At the Edge of the Rainforest – V House by Chris Tate Architecture
Titirangi, West Auckland, New Zealand

Photography Archi Capture
Words Bronwyn Marshall

Hovering over a significant wetland, Chris Tate Architecture’s V House, expressed through long planes and simple junctions, takes inspiration from modernist masters.

Located in Titirangi southwest of Auckland, V House takes a front row seat at the edge of a rainforest. Such conditions call for a delicate and sensitive approach, and the resulting v-shaped structure that pins the home to the site is the element that also allows it to exist in such a unique location. With the concentrated transfer of the overall structure’s load reduced to the tip of each of these geometric elements, the building can then sit as it does, hovering over the significant wetland below. Chris Tate Architecture brings a resolute refinement to both execution and curiosity in concealing the complexities of such a site, showcasing them as sculptural intended elements.

Chris Tate Architecture brings a resolute refinement to both execution and curiosity in concealing the complexities of such a site, showcasing them as sculptural intended elements.

Inspired by the many masters of modernism, V House is the result of a reductionist approach, concealing as many pragmatic, structural and functional elements from site. Although the expressed ‘v’ steel element is not concealed, all other beams and supports are strategically masked within the overall frame. Anchored at one end, the majority of the home sits atop its masonry base, and the home’s master bedroom then sits cantilevered over the edge. As a play on opening and closing, revealing and concealing elements allow for privacy from neighbouring properties, while revealing the rainforest and vegetation beyond.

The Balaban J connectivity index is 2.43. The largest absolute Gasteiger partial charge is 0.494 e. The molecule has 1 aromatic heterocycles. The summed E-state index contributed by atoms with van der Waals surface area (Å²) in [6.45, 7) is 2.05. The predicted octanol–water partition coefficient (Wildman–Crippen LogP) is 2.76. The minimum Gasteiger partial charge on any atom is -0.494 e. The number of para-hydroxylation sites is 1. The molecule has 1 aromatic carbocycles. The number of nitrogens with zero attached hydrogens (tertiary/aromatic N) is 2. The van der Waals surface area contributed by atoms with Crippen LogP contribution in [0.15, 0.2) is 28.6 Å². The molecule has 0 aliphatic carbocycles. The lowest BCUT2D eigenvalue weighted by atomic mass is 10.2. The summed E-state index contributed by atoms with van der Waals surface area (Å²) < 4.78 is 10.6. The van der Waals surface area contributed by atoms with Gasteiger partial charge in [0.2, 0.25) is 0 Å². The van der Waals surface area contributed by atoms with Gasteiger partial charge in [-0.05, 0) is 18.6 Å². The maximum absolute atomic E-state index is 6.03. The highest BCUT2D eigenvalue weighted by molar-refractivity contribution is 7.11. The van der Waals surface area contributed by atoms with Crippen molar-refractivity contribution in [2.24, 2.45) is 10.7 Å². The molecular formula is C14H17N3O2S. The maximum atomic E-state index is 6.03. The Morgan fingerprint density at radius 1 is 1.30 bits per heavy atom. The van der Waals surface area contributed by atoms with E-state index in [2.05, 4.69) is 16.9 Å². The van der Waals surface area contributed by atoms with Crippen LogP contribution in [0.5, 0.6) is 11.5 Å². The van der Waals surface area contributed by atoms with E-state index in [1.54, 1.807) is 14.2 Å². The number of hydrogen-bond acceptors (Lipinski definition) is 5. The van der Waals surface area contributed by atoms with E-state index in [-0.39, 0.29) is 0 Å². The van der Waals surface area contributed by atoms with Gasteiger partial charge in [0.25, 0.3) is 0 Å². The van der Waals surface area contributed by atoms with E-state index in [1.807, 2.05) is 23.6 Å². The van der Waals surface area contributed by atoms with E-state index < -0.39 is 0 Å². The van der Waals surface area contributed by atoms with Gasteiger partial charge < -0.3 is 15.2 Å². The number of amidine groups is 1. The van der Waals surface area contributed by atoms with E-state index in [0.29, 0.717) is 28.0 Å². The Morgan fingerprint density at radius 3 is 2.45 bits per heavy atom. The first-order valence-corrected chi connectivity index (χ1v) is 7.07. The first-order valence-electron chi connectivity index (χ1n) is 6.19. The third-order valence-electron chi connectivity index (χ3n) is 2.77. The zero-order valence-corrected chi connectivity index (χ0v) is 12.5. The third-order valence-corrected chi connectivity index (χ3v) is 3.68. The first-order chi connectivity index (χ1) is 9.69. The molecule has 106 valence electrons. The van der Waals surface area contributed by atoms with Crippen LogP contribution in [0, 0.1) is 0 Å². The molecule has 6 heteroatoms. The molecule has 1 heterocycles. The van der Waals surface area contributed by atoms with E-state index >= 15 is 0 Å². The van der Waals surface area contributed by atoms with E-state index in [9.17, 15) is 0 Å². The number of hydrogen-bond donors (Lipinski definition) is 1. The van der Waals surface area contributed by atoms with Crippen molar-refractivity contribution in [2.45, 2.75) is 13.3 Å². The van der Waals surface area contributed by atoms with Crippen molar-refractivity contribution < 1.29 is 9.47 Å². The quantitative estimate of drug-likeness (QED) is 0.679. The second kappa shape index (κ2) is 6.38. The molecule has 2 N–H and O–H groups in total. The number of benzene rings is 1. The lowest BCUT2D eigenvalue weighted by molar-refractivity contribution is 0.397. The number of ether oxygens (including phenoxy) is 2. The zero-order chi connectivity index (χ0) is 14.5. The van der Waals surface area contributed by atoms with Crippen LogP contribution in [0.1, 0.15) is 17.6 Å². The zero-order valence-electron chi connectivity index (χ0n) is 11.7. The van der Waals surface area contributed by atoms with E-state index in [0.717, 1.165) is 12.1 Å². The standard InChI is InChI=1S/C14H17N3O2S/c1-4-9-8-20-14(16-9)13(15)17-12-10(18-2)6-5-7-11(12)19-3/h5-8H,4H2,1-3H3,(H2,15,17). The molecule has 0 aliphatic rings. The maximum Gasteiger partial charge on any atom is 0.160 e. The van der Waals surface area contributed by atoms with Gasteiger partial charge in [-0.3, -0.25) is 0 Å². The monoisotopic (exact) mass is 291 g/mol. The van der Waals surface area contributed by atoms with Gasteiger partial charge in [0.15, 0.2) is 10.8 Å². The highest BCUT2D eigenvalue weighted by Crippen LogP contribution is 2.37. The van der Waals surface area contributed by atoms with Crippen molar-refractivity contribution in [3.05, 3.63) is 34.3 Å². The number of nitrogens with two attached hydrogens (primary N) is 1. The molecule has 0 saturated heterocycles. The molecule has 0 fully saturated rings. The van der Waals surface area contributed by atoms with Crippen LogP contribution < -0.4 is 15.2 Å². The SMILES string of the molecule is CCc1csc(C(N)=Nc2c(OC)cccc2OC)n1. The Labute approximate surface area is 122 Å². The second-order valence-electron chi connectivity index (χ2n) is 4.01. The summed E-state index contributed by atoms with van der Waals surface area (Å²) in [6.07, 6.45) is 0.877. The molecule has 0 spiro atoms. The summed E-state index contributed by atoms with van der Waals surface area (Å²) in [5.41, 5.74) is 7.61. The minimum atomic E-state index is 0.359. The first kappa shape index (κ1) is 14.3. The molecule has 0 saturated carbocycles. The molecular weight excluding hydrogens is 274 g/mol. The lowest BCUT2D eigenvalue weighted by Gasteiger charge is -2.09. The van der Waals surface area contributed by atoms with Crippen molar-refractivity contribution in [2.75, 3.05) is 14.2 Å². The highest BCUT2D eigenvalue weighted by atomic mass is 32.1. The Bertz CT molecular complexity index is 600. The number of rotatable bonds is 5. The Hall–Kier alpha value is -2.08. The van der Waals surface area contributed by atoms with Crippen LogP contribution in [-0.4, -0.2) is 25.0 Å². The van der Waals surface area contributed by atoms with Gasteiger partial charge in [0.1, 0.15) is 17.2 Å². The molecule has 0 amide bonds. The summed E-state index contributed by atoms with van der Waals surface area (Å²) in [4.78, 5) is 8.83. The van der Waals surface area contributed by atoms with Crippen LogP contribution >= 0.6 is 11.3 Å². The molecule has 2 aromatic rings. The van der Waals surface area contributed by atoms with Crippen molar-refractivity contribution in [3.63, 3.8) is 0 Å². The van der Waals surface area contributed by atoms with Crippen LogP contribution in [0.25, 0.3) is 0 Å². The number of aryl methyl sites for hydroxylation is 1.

Inspired by the many masters of modernism, V House is the result of a reductionist approach, concealing as many pragmatic, structural and functional elements from site.

Extending from the large shared living, dining and kitchen area, the large sliding glass doors open the home to the elements beyond.

Spanning 300 square metres, the home feels deceptively larger, a feat achieved through the extension of long linear planes of concrete, timber and glass. Throughout, there are strategically curated vistas for viewing outward, allowing the interior to engage with the exterior visually. Extending from the large shared living, dining and kitchen area, the large sliding glass doors open the home to the elements beyond. The dark timber stained deck further elongates the cantilevered form, offering a gentle and slight stepping from the formal structure to the landscaped garden that sits at the centre of the home.

Chris Tate Architecture’s experience of working within these delicate conditions surrounding Auckland enables a unique meeting of the contemporary built form and the natural environment.

V House takes the essence of the modernist home, referencing the architectural pioneers that came before it, and apply the principles of openness to both the planning and formal envelope of house. Through an understanding and sensitivity to context, Chris Tate Architecture’s experience of working within these delicate conditions surrounding Auckland enables a unique meeting of the contemporary built form and the natural environment.

Published 9 May, 2020
Photography  Archi Capture
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